Back to the grind. The weekend’s over, and it’s time to think about work. Have a wonderful week, check the news sources I cited Saturday if you want, and check back in here a few times while you’re at it, won’t you?

Another RISC platform for Linux

Vintage workstations. I’ve read two articles this past week about running Linux or another free Unix on vintage hardware.

And while I can certainly appreciate the appeal of running a modern free Unix on a classic workstation from the likes of DEC or Sun or SGI, there’s another class of (nearly) workstation-quality hardware that didn’t get mentioned, and is much easier to come by.

Apple Power Macintoshes.

Don’t laugh. Apple has made some real dogs in the past, yes. But most of their machines are of excellent quality. And most of the appeal of a workstation-class machine also applies to an old Mac: RISC processor, SCSI disk drives, lots of memory slots. And since 7000-series and 9000-series Macs used PCI, you’ve got the advantage of being able to use cheap PC peripherals with them. So if you want to slap in a pair of 10,000-rpm hard drives and a modern SCSI controller, nothing’s stopping you.

There’s always a Mac fanatic out there somewhere willing to pay an exhorbinant amount of money for a six-year-old Mac, so you won’t always find a great deal. Thanks to the release of OS X (which Apple doesn’t support on anything prior to the Power Mac G3, and that includes older machines with G3 upgrade cards), the days of a 120 MHz Mac built in 1996 with a 500-meg HD and 32 megs of RAM selling for $500 are, fortunately, over. Those machines run Linux surprisingly well. Linux of course loves SCSI. And the PPC gives slightly higher performance than the comparable Pentium.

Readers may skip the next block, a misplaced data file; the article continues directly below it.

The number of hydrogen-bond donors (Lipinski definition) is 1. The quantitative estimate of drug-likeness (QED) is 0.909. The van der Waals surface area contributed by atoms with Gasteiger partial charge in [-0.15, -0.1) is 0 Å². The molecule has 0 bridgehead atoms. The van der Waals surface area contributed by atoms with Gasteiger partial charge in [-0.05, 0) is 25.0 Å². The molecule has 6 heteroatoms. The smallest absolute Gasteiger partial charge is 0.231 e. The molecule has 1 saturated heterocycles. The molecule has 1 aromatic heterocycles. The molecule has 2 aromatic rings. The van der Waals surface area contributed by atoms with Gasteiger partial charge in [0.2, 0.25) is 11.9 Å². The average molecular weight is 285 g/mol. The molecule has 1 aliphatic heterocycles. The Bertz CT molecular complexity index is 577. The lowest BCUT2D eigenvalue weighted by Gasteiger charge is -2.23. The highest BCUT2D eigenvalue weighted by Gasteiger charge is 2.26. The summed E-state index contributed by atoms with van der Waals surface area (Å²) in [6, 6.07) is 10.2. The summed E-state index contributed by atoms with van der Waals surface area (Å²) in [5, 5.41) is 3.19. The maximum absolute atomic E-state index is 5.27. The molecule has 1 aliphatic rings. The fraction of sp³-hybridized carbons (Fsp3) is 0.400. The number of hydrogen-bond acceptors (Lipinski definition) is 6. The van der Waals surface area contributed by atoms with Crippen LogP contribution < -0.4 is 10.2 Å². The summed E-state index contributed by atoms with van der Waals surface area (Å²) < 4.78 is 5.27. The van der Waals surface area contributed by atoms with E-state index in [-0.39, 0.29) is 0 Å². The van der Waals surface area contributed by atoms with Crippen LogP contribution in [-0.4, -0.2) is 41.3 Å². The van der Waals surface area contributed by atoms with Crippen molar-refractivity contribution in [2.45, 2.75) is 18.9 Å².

And if you’re lucky, sometimes you can find a Mac dirt-cheap before a Mac fanatic gets to it.

The biggest advantage of using a Mac over a workstation is the wealth of information available online about them. You can visit www.macgurus.com to get mainboard diagrams for virtually every Mac ever made. You can visit www.everymac.com for specs on all of them. And you can visit www.lowendmac.com for comprehensive write-ups on virtually every Mac ever made and learn the pitfalls inherent in them, as well as tips for cheap hardware upgrades to squeeze more speed out of them. I learned on lowendmac.com that adding video memory to a 7200 increases video performance substantially because it doubles the memory bandwidth. And on models like the 7300, 7500, and 7600, you can interleave the memory to gain performance.

Besides being better-built than many Intel-based boxes, another really big advantage of non-x86 hardware (be it PowerPC, Alpha, SPARC, MIPS, or something else) is obscurity. Many of the vulerabilities present in x86 Linux are likely to be present in the non-x86 versions as well. But in the case of buffer overflows, an exploit that would allow a hacker to gain root access on an Intel box will probably just crash the non-x86 box, because the machine language is different. And a would-be hacker may well run into big-endian/little-endian problems as well.